GEORGE TOWN: The number of cruise ships which called on Penang this year dropped by 866 from last year raising concerns that Penang is losing its lustre as a destination for cruise line operators.
The sharp slump meant that Penang saw about 500,000 fewer cruise passengers than last year’s glowing record.
Last year saw 1,985 cruise ship calls and this year, with only a month left, only 1,119 calls were recorded since the end of October.
Not counting trips by Taipan and Leisure World, the two small cruise ships homeported in Swettenham Pier that make frequent “cruises to nowhere” from here, Penang saw only 154 international cruise ship calls until October compared with 202 last year, a drop of about 25%.
A source in Swettenham Pier Cruise Terminal (SPCT) said cruise ship calls were below expectations almost every month this year.
“Overall, there are fewer. Last year, we had several cruise ships wanting to berth on the same days during the peak season.
“This year, we had none of that,” he said.
He said the port operator expected 19 cruise ships to call in October but only seven came.
The fall in cruise ship calls meant fewer passenger arrivals.
Last year, 1.2 million visitors came ashore. This year, only 726,538 landed from cruise ships.
The revelation of this sharp drop received mixed reactions from industry players.
Malaysian Association of Hotels Penang chairman Khoo Boo Lim wants the figures to be thoroughly studied.
“Cruise ship arrivals don’t affect our member hotels much, but the passengers make up part of the bread and butter of retailers in the George Town heritage enclave and keeps the local scene buoyant.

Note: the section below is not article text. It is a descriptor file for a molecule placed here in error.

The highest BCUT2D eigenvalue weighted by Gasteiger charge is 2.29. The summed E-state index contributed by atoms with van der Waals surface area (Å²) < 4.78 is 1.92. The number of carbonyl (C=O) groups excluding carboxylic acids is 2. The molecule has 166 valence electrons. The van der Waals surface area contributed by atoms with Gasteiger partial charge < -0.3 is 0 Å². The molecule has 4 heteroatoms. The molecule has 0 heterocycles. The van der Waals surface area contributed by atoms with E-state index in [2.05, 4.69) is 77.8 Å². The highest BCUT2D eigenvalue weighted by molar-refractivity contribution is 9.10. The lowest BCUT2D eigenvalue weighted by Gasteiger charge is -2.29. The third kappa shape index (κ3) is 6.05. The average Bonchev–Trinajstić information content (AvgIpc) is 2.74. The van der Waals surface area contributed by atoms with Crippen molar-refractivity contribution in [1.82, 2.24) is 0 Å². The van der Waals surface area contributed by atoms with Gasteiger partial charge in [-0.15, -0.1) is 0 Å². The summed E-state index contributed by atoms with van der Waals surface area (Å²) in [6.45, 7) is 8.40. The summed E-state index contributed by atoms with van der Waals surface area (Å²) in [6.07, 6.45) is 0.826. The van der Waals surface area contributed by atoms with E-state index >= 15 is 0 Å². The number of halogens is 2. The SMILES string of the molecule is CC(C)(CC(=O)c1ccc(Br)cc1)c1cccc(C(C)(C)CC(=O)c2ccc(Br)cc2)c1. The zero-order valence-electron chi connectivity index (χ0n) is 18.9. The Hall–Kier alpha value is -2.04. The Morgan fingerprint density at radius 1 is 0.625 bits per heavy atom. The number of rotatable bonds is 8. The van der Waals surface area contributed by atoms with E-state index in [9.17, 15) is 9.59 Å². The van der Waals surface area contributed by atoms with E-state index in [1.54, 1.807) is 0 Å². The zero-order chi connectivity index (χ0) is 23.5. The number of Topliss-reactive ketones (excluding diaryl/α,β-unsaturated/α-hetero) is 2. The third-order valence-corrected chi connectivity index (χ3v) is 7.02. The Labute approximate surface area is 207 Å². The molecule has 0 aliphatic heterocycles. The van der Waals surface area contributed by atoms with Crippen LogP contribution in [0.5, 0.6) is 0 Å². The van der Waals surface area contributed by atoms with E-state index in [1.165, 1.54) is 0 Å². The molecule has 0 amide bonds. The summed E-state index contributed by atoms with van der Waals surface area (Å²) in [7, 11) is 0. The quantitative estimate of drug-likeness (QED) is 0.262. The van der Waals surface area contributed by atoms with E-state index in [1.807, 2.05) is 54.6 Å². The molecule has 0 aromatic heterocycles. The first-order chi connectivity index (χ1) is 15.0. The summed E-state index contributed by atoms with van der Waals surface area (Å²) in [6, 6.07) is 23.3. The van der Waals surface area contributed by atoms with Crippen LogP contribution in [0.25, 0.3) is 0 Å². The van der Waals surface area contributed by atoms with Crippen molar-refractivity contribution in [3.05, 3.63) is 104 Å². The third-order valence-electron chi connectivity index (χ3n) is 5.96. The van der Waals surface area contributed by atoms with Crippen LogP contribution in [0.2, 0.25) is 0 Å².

“We have to find out why cruise ship operators are making fewer calls to Penang,” he said.
Association of Tourism Attractions Penang president Ch’ng Huck Theng asked that tourism players “do not jump the gun”.
“Let’s dissect the figures. We even have visitors from Thailand and Vietnam coming now. Let’s have a better look at the statistics and see what’s going on.
“Maybe it is just a global downturn in cruise ship business. Penang is one of the top destinations in the region and we should be doing well because of the weaker ringgit,” he said.
Penang Tourist Guides Association president P.C. Chin seems to agree with Ch’ng.
“Don’t worry. The best tourism ringgit value comes from airport arrivals. Visitors who come by air will spend two or more nights in Penang. They eat and shop more.
“Cruise ship arrivals don’t spend much on F&B and shopping because the ships take good care of them.
“Tour buses and tour operators make the most from cruise ship arrivals but from our experience, other tourism players don’t stand to gain as much,” she said.
State Tourism Development Committee chairman Yeoh Soon Hin said Penang Port had projected more than 2,000 cruise calls at SPCT this year, higher than last year’s 1,985 calls.
“The number usually picks up during the peak cruise season from mid-October until January. It is the winter season in Europe and we can expect a higher number of arrivals at year-end,” he said.
He said the prospect of cruise tourism was positive for years to come, with the expansion of the pier expected to take off during the first quarter of next year.
“It will be able to accommodate bigger cruise liners, and complemented with duty-free facilities, possibly boost numbers in the future.
“We believe that our port and cruise industry has an edge compared to others as the pier is within George Town’s Unesco World Heritage Site.
“We believe that our port and cruise industry remains one of our strengths,” Yeoh said.
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